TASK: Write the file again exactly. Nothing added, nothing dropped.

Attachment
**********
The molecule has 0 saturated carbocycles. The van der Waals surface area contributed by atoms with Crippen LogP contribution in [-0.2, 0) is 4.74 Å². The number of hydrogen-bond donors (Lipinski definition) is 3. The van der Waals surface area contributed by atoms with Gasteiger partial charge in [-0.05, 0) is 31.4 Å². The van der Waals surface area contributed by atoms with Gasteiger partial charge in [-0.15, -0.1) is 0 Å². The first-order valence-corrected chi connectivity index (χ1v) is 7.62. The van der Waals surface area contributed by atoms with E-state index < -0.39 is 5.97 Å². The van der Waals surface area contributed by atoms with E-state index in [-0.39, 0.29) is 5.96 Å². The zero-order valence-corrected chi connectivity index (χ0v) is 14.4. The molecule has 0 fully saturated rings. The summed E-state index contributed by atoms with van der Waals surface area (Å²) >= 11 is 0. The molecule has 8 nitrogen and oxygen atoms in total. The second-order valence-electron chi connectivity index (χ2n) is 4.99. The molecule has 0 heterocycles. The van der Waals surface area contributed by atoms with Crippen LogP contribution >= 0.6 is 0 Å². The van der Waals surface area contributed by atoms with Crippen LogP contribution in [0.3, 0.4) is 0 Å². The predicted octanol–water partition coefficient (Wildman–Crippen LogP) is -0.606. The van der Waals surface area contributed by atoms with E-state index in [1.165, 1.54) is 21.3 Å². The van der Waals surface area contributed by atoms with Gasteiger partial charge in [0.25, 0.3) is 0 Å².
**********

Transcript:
The molecule has 0 saturated carbocycles. The van der Waals surface area contributed by atoms with Crippen LogP contribution in [-0.2, 0) is 4.74 Å². The number of hydrogen-bond donors (Lipinski definition) is 3. The van der Waals surface area contributed by atoms with Gasteiger partial charge in [-0.05, 0) is 31.4 Å². The van der Waals surface area contributed by atoms with Gasteiger partial charge in [-0.15, -0.1) is 0 Å². The first-order valence-corrected chi connectivity index (χ1v) is 7.62. The van der Waals surface area contributed by atoms with E-state index < -0.39 is 5.97 Å². The van der Waals surface area contributed by atoms with E-state index in [-0.39, 0.29) is 5.96 Å². The zero-order valence-corrected chi connectivity index (χ0v) is 14.4. The molecule has 0 fully saturated rings. The summed E-state index contributed by atoms with van der Waals surface area (Å²) >= 11 is 0. The molecule has 8 nitrogen and oxygen atoms in total. The second-order valence-electron chi connectivity index (χ2n) is 4.99. The molecule has 0 heterocycles. The van der Waals surface area contributed by atoms with Crippen LogP contribution >= 0.6 is 0 Å². The van der Waals surface area contributed by atoms with Crippen LogP contribution in [0.3, 0.4) is 0 Å². The predicted octanol–water partition coefficient (Wildman–Crippen LogP) is -0.606. The van der Waals surface area contributed by atoms with E-state index in [1.165, 1.54) is 21.3 Å². The van der Waals surface area contributed by atoms with Gasteiger partial charge in [0.25, 0.3) is 0 Å².